Fibre Channel allows up to 126 devices on a bus. In its simplest form, FC is used for a point-to-point connection, as between a G5 and an Xserve RAID. If you want to add more devices, you need to configure them in a loop using the FC-AL (arbitrated loop) protocol, or a fabric architecture using Fibre Channel switches. We'll discuss this more in the section on SANs.
Point-to-point connections work with Xserve RAID because the entire RAID (make that each half of it: Xserve RAID is really two sets of drives, each with its own FC interface) is only one FC device. Like the Medéa boxes, Xserve RAID uses low-cost ATA drives internally with a dedicated RAID controller, and appears to the outside world as one Fibre Channel device.
Fibre Channel controllers, called Host Bus Adapters (HBAs), tend to be fairly expensive (Apple's own dual 2Gbit FCHBA, at $499, is one of the cheaper ones), and building comparable circuitry directly on a drive is similarly pricey, so Fiber Channel-native drives tend to be reserved for the highest-performance, least price-critical segments of the marketplace. FC drives can cost anywhere from 3 to 10 times as much as ATA drives of the same capacity (if not speed). Capacities tend to be small and data rates high; sizes run from 18 to 300 GB with speeds of 10,000 and 15,000 RPM and sustained transfer rates of up to 94 MB/second on the outer tracks, 62 on the inner tracks. (At these speeds and prices, it's common to see rates specified as ranges: buyers of such drives want to know all the gritty details.)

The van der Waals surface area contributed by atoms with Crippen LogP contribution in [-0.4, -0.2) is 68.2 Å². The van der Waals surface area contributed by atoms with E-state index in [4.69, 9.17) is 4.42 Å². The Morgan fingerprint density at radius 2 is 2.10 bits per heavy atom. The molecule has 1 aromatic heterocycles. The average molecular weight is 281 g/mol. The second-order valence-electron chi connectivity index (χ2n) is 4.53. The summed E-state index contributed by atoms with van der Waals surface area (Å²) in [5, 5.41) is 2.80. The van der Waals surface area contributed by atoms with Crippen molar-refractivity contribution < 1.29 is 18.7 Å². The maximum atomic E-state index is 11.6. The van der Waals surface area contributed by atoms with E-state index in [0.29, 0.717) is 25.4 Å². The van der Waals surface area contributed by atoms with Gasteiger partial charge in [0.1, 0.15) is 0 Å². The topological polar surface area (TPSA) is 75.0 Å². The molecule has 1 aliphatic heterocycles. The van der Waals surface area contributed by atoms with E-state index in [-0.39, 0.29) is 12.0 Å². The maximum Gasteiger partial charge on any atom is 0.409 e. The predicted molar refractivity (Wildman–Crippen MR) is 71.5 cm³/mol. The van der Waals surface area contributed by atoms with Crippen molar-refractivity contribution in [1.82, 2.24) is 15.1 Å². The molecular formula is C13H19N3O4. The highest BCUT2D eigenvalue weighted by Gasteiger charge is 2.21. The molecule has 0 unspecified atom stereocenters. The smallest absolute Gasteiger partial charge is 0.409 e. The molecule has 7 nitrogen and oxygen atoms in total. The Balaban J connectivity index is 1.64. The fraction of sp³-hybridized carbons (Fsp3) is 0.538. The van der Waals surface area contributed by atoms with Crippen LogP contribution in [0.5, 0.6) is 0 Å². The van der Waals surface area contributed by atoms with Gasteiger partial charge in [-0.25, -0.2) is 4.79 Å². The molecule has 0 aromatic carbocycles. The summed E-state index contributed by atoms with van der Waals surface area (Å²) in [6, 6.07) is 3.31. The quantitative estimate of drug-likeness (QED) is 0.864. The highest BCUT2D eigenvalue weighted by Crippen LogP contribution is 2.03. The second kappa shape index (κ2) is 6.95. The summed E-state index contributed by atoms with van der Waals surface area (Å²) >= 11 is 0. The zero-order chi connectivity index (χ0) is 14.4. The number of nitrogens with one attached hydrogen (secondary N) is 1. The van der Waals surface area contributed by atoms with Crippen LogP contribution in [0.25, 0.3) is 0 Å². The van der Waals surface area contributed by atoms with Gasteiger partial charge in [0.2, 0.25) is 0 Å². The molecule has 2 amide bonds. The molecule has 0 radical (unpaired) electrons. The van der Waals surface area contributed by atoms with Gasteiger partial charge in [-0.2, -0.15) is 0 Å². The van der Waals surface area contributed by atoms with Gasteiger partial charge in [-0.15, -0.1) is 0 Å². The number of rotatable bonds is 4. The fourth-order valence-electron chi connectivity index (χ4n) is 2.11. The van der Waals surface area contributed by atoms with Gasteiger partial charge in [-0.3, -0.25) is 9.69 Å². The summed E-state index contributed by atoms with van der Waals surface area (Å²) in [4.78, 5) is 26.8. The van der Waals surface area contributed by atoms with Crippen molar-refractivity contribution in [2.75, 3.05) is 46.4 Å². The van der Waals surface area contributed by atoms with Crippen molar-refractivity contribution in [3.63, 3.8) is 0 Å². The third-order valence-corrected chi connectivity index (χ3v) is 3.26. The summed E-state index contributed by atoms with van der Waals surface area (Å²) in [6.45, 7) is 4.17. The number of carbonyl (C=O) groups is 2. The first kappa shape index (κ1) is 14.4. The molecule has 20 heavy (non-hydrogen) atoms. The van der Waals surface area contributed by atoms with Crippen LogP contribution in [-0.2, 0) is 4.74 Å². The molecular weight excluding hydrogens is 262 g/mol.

Although native Fibre Channel disk arrays are available, Fibre Channel is commonly used in the Mac world for high-speed connections to dedicated RAIDs comprised of ATA or SATA drives.